The Wild Iris

A poem by Madison Julius Cawein

That day we wandered 'mid the hills, so lone
Clouds are not lonelier, the forest lay
In emerald darkness round us. Many a stone
And gnarly root, gray-mossed, made wild our way:
And many a bird the glimmering light along
Showered the golden bubbles of its song.

Then in the valley, where the brook went by,
Silvering the ledges that it rippled from,
An isolated slip of fallen sky,
Epitomizing heaven in its sum,
An iris bloomed blue, as if, flower-disguised,
The gaze of Spring had there materialized.

I have forgotten many things since then
Much beauty and much happiness and grief;
And toiled and dreamed among my fellow-men,
Rejoicing in the knowledge life is brief.
"'Tis winter now, " so says each barren bough;
And face and hair proclaim 'tis winter now.

I would forget the gladness of that spring!
I would forget that day when she and I,
Between the bird-song and the blossoming,
Went hand in hand beneath the soft May sky!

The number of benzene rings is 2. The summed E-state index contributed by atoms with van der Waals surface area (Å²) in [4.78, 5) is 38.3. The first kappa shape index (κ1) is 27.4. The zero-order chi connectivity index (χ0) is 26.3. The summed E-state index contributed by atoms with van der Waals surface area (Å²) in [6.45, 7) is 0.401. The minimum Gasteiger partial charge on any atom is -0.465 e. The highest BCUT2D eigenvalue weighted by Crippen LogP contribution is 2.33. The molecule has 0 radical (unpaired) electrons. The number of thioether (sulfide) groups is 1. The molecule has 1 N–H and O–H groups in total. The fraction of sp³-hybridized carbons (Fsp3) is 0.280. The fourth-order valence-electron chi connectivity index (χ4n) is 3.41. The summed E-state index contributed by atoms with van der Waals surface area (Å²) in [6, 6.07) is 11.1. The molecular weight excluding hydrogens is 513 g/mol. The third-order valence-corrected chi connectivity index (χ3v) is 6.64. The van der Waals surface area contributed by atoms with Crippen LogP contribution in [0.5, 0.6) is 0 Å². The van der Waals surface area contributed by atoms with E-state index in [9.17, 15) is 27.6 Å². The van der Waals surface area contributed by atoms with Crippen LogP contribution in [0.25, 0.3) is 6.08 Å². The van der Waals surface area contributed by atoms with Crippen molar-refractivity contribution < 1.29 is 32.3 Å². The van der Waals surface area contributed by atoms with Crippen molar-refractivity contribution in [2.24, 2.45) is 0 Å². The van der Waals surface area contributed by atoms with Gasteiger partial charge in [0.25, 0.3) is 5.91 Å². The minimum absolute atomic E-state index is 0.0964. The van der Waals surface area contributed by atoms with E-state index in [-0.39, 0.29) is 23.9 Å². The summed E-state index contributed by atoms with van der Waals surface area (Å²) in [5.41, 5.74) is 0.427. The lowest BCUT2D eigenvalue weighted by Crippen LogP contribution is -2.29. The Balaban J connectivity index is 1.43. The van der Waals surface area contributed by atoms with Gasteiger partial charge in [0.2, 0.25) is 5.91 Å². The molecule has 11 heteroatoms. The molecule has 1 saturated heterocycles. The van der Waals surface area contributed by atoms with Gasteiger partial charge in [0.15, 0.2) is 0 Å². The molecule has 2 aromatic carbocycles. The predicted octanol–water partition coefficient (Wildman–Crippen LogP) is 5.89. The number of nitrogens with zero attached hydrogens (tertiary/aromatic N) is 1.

Much is forgotten, yea and yet, and yet,
The things we would we never can forget.

Nor I how May then minted treasuries
Of crowfoot gold; and molded out of light
The sorrel's cups, whose elfin chalices
Of limpid spar were streaked with rosy white:
Nor all the stars of twinkling spiderwort,
And mandrake moons with which her brows were girt.

But most of all, yea, it were well for me,
Me and my heart, that I forget that flower,
The blue wild iris, azure fleur-de-lis,
That she and I together found that hour.
Its recollection can but emphasize
The pain of loss, remindful of her eyes.

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